Braised Greens, Potatoes & Mushrooms with Lemon, Dill and Fennel
Some people look at me skeptically when I start talking about the connection between spirituality and veganism. But the truth is once you stop eating dead animals your energy changes.
Your body becomes clean for the first time in your life, and the highly potent plants you consume become a fresh, immaculate fuel that takes your body and mind to new heights. In the beginning, for me, it was just about the health benefits.
I was only 120 days into my plant-based diet when I found out I no longer had to take high cholesterol medication and my blood pressure had drastically improved. Of course, I also loved the weight loss and plumper, prettier skin.
But after awhile I noticed something else. I became aware of a heightened sensitivity and deeper appreciation of beauty. It was “as if” life became more sharp and vivid.
I always say becoming vegan is like taking a truth serum because it made me stop and think about everything I did and the repercussions of my actions.
I needed and wanted 100% truth in my life and I was finally able to obtain it because my energy became crisp and pure. Life was finally in perfect balance. In retrospect, it is so easy to understand this huge metamorphosis.
High levels of dietary animal protein and fat slowed down my body and my mind. A body runs off what you feed it and I spent decades walking around with a sluggish frame and foggy mind because of the food I was consuming. Even though I perceived myself as healthy, I wasn't even close to being the best I could be.
Now I live my life healthy and truthfully, and going on a plant-based diet was the best thing I have ever done. I encourage you to try a plant-based diet even for a month and see what a difference it makes in your life.
You deserve a healthy future and the best way to predict that future is to make it happen, and I am here to help and support you. Now on to this week's delicious, healthy plant-based recipe – braised greens and potatoes with mushrooms and fennel.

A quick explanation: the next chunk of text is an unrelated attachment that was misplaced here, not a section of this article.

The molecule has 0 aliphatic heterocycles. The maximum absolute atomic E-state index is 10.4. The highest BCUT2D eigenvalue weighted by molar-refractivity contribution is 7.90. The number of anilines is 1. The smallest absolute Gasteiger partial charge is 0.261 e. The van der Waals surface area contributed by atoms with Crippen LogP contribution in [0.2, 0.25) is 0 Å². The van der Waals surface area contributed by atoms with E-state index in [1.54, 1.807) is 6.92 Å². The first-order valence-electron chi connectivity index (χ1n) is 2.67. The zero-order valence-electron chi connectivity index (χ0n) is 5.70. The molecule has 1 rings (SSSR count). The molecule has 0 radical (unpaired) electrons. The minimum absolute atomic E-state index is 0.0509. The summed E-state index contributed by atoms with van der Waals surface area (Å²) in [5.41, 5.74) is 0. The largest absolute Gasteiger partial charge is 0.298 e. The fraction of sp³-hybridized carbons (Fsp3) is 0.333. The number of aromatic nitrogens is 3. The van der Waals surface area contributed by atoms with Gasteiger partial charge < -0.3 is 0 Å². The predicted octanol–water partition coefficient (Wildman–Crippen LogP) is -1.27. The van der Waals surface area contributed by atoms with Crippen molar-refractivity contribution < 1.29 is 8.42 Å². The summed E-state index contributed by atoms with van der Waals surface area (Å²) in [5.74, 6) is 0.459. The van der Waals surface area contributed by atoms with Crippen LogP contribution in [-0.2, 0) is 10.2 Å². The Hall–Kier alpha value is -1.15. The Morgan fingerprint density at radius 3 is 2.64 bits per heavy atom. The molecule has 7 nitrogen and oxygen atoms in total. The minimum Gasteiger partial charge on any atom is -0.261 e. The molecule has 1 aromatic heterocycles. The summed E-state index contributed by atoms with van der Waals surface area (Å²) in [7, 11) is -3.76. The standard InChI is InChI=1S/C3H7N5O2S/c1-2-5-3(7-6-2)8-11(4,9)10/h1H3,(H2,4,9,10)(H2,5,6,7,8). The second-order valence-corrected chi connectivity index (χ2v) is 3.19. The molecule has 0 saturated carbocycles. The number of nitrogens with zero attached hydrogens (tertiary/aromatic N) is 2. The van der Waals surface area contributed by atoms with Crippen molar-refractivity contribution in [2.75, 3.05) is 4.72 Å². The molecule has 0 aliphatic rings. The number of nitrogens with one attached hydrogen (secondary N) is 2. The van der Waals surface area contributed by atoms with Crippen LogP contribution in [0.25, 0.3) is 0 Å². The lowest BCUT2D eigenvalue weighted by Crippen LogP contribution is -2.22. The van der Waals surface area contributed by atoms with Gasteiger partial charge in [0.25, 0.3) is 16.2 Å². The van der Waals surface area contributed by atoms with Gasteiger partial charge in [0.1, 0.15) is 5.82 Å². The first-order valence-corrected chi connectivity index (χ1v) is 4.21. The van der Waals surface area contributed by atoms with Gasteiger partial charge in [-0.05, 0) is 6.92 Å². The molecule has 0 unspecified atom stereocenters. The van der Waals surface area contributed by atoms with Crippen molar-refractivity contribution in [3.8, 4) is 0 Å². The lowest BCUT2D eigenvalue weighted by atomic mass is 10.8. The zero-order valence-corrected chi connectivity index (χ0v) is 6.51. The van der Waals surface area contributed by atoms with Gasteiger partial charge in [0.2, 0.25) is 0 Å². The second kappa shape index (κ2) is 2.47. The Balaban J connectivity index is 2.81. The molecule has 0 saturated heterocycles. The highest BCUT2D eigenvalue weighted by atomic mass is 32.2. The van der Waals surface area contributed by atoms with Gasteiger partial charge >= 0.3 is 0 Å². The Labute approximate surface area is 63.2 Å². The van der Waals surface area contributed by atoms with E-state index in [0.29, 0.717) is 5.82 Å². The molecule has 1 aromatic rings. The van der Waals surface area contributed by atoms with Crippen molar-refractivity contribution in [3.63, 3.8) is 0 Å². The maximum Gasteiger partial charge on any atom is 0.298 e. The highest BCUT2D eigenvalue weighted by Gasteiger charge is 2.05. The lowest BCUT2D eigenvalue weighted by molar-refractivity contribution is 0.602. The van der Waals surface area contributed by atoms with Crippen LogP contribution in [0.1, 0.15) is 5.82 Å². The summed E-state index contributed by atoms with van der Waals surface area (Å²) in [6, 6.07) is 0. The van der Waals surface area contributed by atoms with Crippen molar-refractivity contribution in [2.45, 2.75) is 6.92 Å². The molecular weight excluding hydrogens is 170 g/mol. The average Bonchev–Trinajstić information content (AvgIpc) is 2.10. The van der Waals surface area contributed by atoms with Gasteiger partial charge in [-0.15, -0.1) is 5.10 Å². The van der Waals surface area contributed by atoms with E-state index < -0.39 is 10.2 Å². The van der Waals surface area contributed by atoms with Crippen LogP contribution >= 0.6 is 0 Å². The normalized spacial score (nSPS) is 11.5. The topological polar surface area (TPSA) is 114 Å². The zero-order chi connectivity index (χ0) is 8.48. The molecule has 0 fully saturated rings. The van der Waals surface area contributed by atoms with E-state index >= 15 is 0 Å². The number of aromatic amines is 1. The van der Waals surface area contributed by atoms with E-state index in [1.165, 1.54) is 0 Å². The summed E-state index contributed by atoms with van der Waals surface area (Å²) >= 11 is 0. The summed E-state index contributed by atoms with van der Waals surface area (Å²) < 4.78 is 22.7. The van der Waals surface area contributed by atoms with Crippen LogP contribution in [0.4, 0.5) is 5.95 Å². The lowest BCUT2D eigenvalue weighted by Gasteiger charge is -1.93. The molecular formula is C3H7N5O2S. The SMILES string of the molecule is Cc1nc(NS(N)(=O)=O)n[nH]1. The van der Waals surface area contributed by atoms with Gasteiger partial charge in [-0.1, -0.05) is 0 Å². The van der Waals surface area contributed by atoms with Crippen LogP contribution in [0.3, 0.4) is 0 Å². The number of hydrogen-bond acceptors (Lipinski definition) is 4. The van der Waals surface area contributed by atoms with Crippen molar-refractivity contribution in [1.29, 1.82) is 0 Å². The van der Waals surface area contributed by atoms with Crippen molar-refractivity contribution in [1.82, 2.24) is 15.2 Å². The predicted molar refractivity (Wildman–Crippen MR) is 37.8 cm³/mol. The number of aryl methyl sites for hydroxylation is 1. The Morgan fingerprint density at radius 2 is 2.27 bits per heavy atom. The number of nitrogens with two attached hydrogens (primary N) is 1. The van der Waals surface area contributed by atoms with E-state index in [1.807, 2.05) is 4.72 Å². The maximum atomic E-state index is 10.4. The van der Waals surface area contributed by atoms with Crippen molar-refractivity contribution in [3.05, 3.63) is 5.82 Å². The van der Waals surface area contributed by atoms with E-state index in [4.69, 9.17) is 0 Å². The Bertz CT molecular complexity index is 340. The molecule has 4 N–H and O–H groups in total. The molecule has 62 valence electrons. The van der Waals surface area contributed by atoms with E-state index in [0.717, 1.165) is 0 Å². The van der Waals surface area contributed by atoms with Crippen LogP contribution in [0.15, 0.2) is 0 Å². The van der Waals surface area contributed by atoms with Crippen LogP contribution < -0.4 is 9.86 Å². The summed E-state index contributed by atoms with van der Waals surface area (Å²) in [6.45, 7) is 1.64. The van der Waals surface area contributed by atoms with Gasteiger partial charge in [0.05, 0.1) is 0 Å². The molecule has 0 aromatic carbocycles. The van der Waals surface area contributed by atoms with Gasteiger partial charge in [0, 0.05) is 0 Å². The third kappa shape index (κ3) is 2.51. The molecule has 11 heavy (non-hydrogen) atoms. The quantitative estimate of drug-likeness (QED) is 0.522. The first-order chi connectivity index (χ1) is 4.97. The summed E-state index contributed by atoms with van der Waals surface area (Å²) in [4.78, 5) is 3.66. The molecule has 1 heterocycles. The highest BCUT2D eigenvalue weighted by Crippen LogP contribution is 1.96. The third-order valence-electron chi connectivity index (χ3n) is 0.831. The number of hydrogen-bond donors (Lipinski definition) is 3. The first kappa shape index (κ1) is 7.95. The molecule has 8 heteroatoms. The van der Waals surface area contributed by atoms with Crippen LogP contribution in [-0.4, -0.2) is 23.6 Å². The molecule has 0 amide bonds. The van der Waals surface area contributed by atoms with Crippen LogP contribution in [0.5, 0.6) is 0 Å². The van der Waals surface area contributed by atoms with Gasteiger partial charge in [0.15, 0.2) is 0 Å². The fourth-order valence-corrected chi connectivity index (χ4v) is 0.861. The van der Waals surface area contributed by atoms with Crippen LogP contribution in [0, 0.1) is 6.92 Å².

Today I was intrigued by a fennel and dill vegetable soup I saw in the LA Times. Actually it wasn't really a soup, but more of a braised greens dish. You can make it a soup depending on the amount of vegetable broth you want to use.
The LA Times instructions were adapted from a cookbook called “Mediterranean Vegetarian Feasts.” The recipe had way too many ingredients so I simplified it and added my own favorite vegetables. The combination of dill and fennel was what really intrigued me and I often use that combo in my cabbage soups.
But my favorite part of this recipe was the abundance of leafy greens. Dark leafy greens are one of the healthiest foods you can consume and can help prevent many chronic diseases. Don't hesitate to use any or all of your favorites including arugula, kale, spinach, chicory or swiss chard.
Nothing beats a healthy braised greens recipe to start the new year off right.
Happy New Year everyone! Wishing you a healthy plant-strong 2015. Don't miss any of Ordinary Vegan's free recipes in 2015 by joining our list.
- ¼ cup vegetable broth for sautéing (or more if needed)
- 1 large onion, chopped
- 1 - 11/2 cups sliced mushrooms
- 12 fingerling potatoes (or 8-10 gold potatoes halved or quartered depending on size)
- 2 carrots, chopped
- 1 fennel bulb, trimmed and coarsely chopped
- 10-15 ounces of mixed greens (spinach, swiss chard, kale)
- 1½ cups of vegetable broth (or more if you like a more brothy soup)
- ¼ cup fresh lemon juice
- 1 teaspoon fennel seeds, finely ground in food processor or crushed with mortar and pestle
- ½ teaspoon salt
- ½ teaspoon ground black pepper
- ½ cup chopped fresh dill (save some for garnish)
- ½ teaspoon red pepper flakes
- In a large soup pot, heat the vegetable broth over medium heat. Add the onions and cook until soft, about 5-7 minutes. Add the mushrooms, carrots, fennel bulb, potatoes, salt, pepper and ground fennel seeds. Sauté for another 3-5 minutes adding more vegetable broth if needed.
- Add the greens and vegetable broth and stir for another 2 minutes.
- Reduce the heat to low and simmer until the vegetables are tender, approximately 20 minutes.
- Add the lemon juice, dill and sprinkle in the red pepper flakes. Taste and adjust seasonings. Cook for an additional few minutes and serve warm. Garnish with some fresh dill.